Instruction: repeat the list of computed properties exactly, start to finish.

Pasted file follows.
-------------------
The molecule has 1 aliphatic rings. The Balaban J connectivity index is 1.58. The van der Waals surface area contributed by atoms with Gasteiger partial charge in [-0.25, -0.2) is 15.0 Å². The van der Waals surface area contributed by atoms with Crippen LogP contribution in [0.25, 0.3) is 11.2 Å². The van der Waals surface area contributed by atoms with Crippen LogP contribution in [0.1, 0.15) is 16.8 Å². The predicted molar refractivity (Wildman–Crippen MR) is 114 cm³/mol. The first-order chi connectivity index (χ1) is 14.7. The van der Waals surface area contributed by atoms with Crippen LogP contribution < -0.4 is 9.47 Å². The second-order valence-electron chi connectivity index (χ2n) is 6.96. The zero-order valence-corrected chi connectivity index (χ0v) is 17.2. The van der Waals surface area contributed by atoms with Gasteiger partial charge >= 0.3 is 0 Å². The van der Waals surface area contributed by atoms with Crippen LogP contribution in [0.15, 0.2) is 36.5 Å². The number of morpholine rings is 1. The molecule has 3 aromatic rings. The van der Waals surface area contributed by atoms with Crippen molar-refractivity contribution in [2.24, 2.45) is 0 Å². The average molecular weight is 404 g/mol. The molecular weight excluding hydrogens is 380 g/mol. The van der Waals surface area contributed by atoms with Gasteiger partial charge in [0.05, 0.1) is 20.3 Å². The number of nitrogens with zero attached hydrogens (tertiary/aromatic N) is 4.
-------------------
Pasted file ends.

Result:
The molecule has 1 aliphatic rings. The Balaban J connectivity index is 1.58. The van der Waals surface area contributed by atoms with Gasteiger partial charge in [-0.25, -0.2) is 15.0 Å². The van der Waals surface area contributed by atoms with Crippen LogP contribution in [0.25, 0.3) is 11.2 Å². The van der Waals surface area contributed by atoms with Crippen LogP contribution in [0.1, 0.15) is 16.8 Å². The predicted molar refractivity (Wildman–Crippen MR) is 114 cm³/mol. The first-order chi connectivity index (χ1) is 14.7. The van der Waals surface area contributed by atoms with Crippen LogP contribution < -0.4 is 9.47 Å². The second-order valence-electron chi connectivity index (χ2n) is 6.96. The zero-order valence-corrected chi connectivity index (χ0v) is 17.2. The van der Waals surface area contributed by atoms with Gasteiger partial charge >= 0.3 is 0 Å². The van der Waals surface area contributed by atoms with Crippen LogP contribution in [0.15, 0.2) is 36.5 Å². The number of morpholine rings is 1. The molecule has 3 aromatic rings. The van der Waals surface area contributed by atoms with Crippen molar-refractivity contribution in [2.24, 2.45) is 0 Å². The average molecular weight is 404 g/mol. The molecular weight excluding hydrogens is 380 g/mol. The van der Waals surface area contributed by atoms with Gasteiger partial charge in [0.05, 0.1) is 20.3 Å². The number of nitrogens with zero attached hydrogens (tertiary/aromatic N) is 4.